As a result of years of networking between victims, campaigners, committed doctors and scientists and concerned politicians, the outcry against OP has now reached such a pitch I foresee they will shortly be quietly withdrawn. The multinational companies have all along blocked investigation, fearful of litigation. The Government has been stony faced for two reasons (a) fear of litigation because it was they that made sheep dipping and warble fly treatment of cows mandatory, with no guidance on alternatives to what was known to be a deadly poison (b) a desire to protect commercial interests and secrecy at all costs so that the full toxicology of OPs, their adjuvants, solvents and breakdown products was either unknown or hushed up.
We are left with the ruined lives of those who suffer the chronic and delayed effects of OP poisoning, or who may one day be faced with its delayed effects (1). The more these are investigated, the more they appear contributory to the diseases that worry us most: ME, MS, Alzheimer's, Parkinsonism, depression, heart disease and possibly BSE/CJD.
The Chronic and Delayed Effects of OP
When OPs cause acute poisoning they react with the OH group of the Serine amino acid in the cholinesterase protein, producing muscular contractions and sometimes impairment of concentration and memory. But organophosphates can react with many other enzymes, depending on the individual, causing a range of acute and intermediate effects. Some, although reversible, may develop into allergies, cross reacting with antigens by compromising detoxification systems in the liver such as sulphoxidation, and giving rise to food intolerances (2, 3). Others interfere with the neurotransmitter dopamine, causing Parkinsonism; or with GABA (gamma-amino butyric acid), an important inhibitory neurotransmitter whose under functioning can cause cerebral ischaemia and convulsions in the acute case, and severe anxiety in the chronic. Worst of all they can interfere with serotonin (5HT) (4).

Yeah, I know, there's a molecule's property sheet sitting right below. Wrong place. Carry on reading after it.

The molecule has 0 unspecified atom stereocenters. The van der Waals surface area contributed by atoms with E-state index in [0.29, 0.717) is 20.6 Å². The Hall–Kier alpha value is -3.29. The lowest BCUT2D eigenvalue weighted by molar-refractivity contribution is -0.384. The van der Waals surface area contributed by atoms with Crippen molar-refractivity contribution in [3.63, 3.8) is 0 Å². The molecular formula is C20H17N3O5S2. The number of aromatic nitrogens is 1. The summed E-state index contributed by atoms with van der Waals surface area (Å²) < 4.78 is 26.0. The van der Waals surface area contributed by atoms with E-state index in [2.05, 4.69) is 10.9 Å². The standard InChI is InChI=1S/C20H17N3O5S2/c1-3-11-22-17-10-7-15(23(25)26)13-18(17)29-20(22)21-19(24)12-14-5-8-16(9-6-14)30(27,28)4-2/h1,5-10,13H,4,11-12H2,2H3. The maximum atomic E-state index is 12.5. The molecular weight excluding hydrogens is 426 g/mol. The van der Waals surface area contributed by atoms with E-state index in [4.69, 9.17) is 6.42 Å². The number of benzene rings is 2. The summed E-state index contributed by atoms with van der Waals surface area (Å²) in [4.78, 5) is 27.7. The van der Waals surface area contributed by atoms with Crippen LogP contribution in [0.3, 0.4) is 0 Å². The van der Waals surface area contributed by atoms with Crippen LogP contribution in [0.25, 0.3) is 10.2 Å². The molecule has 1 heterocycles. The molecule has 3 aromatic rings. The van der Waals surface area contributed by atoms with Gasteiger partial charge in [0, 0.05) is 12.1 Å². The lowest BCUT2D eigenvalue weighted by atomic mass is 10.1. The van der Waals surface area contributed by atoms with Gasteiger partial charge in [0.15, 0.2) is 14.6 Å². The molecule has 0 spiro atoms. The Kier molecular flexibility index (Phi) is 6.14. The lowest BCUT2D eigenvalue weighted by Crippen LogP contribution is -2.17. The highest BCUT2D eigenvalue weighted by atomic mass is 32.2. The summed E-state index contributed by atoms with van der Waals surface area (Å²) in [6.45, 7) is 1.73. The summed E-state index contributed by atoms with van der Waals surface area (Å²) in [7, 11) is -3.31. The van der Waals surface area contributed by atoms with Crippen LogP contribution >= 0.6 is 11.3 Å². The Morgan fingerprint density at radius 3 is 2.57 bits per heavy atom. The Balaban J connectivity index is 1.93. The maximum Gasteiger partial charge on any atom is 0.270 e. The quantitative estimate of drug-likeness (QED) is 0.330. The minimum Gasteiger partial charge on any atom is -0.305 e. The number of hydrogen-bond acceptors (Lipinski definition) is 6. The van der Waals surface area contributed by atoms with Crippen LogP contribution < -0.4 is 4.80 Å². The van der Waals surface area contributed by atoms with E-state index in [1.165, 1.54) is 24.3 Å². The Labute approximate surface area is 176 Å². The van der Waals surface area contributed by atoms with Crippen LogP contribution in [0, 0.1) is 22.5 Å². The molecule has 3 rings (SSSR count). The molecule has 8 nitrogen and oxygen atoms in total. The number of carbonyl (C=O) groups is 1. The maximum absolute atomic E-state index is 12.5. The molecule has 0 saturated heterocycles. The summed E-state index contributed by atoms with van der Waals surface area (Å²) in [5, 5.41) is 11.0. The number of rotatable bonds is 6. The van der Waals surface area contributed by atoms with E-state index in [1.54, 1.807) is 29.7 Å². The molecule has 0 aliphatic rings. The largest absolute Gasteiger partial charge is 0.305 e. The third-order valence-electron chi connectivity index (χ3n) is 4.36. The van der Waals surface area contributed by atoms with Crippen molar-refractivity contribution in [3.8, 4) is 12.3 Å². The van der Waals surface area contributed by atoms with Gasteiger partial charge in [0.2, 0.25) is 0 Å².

Serotonin in the blood stream is a humoral agent inducing vasoconstriction. In the hypothalamus it acts as a neurotransmitter controlling heat rise (recall Trish's dizziness and flashes of heat). Low serotonin levels in the brain are a major cause of depression, and when combined with stress and anxiety, such a depression may lead to suicide.
Two population studies (5, 6) found that farmers are the social group with the highest mortality from suicide. A map of its incidence among males shows clusters in the hills and uplands of Britain, the very areas where sheep dipping is a part of farming life. Another cluster is in Lincolnshire where arable crop spraying accounts for many cases of OP poisoning. OP effects on neurotransmitters demand great circumspection by the medical profession. Dr Robert Davies, Consultant Psychiatrist, warns against giving antidepressants to those who have had OP exposure, where desensitisation of acetylcholine receptors may lead to "hellish problems". (4) Anaesthetists, hospital staff and vets should similarly be aware that if the anaesthetic contains suxamethonium, a muscle relaxant, it potentiates the action of OPs and could prove lethal to anyone or to an animal that has been over exposed.
OPs can also cause 'delayed effects', held to be irreversible. These may take the form of neuropathy, either in the central nervous system (CNS) or in the peripheral nervous system; or it may give rise to myopathy (muscle damage) with or without neural involvement. Mark Purdey's hypothesis on OP poisoning as a route to BSE in cows and CJD in humans proposes that these encephalopathies are caused or contributed to by certain OPs that penetrate the CNS and phosphorylate the normal PrP protein in the brain inducing a change in the molecular conformation (7, 8). It is this change in enzyme shape that is thought to turn the protease into the infective prion, which is then no longer degradable and persists in a degenerative attack on brain tissue (9).